I have no idea how I missed this insane bit of news last year:
The CIA organised a fake vaccination programme in the town where it believed Osama bin Laden was hiding in an elaborate attempt to obtain DNA from the fugitive al-Qaida leader’s family, a Guardian investigation has found.
As part of extensive preparations for the raid that killed Bin Laden in May, CIA agents recruited a senior Pakistani doctor to organise the vaccine drive in Abbottabad, even starting the “project” in a poorer part of town to make it look more authentic, according to Pakistani and US officials and local residents.
The vaccination plan was conceived after American intelligence officers tracked an al-Qaida courier, known as Abu Ahmad al-Kuwaiti, to what turned out to be Bin Laden’s Abbottabad compound last summer. The agency monitored the compound by satellite and surveillance from a local CIA safe house in Abbottabad, but wanted confirmation that Bin Laden was there before mounting a risky operation inside another country.
DNA from any of the Bin Laden children in the compound could be compared with a sample from his sister, who died in Boston in 2010, to provide evidence that the family was present.
Okay, so, Osama is dead. But what are the long-term effects of using vaccines as a ruse to find and kill terrorists?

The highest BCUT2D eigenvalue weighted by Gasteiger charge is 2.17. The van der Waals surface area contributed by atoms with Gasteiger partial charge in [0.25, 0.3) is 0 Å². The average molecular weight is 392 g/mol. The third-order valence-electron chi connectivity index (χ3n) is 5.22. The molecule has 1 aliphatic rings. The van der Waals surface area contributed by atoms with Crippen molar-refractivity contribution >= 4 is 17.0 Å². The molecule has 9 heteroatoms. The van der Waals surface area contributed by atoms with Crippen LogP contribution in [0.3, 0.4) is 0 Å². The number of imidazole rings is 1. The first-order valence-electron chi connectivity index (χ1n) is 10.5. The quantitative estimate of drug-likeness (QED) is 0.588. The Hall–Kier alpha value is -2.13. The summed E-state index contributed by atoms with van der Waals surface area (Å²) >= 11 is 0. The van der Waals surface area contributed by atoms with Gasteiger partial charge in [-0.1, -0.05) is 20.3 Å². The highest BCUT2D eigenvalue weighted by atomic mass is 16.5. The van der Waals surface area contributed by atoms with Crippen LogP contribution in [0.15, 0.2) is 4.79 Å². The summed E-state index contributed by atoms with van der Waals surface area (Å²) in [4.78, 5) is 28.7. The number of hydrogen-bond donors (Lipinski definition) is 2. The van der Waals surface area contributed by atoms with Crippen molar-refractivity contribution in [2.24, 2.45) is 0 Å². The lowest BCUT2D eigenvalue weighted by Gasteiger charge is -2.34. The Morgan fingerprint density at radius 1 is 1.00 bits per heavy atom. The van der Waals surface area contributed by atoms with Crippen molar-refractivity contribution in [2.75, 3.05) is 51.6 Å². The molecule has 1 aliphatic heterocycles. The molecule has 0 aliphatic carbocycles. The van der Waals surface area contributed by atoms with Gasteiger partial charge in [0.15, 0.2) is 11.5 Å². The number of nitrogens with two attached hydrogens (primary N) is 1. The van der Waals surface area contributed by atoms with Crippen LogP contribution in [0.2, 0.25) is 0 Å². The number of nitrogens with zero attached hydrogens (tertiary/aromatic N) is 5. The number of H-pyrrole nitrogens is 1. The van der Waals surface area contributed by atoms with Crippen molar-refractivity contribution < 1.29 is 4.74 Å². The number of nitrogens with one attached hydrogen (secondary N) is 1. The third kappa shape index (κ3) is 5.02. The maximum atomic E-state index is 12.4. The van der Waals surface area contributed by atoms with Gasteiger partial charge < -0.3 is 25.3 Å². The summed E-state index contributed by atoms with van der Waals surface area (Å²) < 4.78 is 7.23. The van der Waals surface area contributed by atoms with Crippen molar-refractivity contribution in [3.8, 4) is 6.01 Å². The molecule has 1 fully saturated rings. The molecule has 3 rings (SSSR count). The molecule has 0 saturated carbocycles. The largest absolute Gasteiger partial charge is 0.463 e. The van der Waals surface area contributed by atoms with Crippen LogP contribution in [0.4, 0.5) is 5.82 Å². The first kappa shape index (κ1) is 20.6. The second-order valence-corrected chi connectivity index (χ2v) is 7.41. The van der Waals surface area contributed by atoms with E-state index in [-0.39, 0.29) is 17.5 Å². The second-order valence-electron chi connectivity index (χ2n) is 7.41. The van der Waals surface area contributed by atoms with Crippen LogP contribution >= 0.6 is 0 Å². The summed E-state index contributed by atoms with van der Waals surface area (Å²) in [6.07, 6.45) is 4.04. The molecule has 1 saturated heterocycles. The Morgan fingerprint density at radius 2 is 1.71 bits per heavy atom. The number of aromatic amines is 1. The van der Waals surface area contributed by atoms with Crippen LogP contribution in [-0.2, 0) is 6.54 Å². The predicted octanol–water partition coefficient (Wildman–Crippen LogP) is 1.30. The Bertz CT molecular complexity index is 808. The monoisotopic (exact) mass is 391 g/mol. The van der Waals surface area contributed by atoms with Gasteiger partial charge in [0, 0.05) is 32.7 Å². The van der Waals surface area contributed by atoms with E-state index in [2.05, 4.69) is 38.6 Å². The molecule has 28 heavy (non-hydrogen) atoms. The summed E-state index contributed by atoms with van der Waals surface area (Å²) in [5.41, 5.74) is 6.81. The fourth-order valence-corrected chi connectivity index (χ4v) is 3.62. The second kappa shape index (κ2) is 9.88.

An alliance of 200 US aid groups has written to the head of the CIA to protest against its use of a doctor to help track Osama bin Laden, linking the agency’s ploy to the polio crisis in Pakistan.
The country recorded the highest number of polio cases in the world last year, a health catastrophe that threatens to spiral out of control.
However the ruse has provided seeming proof for a widely held belief in Pakistan, fuelled by religious extremists, that polio drops are a western conspiracy to sterilise the population.
The group, which includes the International Rescue Committee, Mercy Corps and Care, said that as well as damaging the drive against polio and other health problems in Pakistan, the CIA’s tactics had endangered the lives of foreign aid workers. In recent months, at least five international NGO workers, including a British doctor, have been kidnapped by presumed Islamic extremists.
Who would have thunk it?
I urge you and your counterparts in the U.S. government to avoid adopting tactics that erode the ability of humanitarian actors in Pakistan and the rest of the world to work on behalf of the poorest and most vulnerable. It is imperative that independent, impartial humanitarian action be kept clearly distinct from intelligence gathering activities. Any blurring of the two risks causing setbacks in decades-long global health and humanitarian efforts and endangers the lives of those working to make those advances on the behalf of the global community.
You can add my name to that letter too, Petraeus. Vaccination campaigns in the Us are hard. They are exponentially harder in the places in the world that need them the most. We do not need this BS, Petraeus.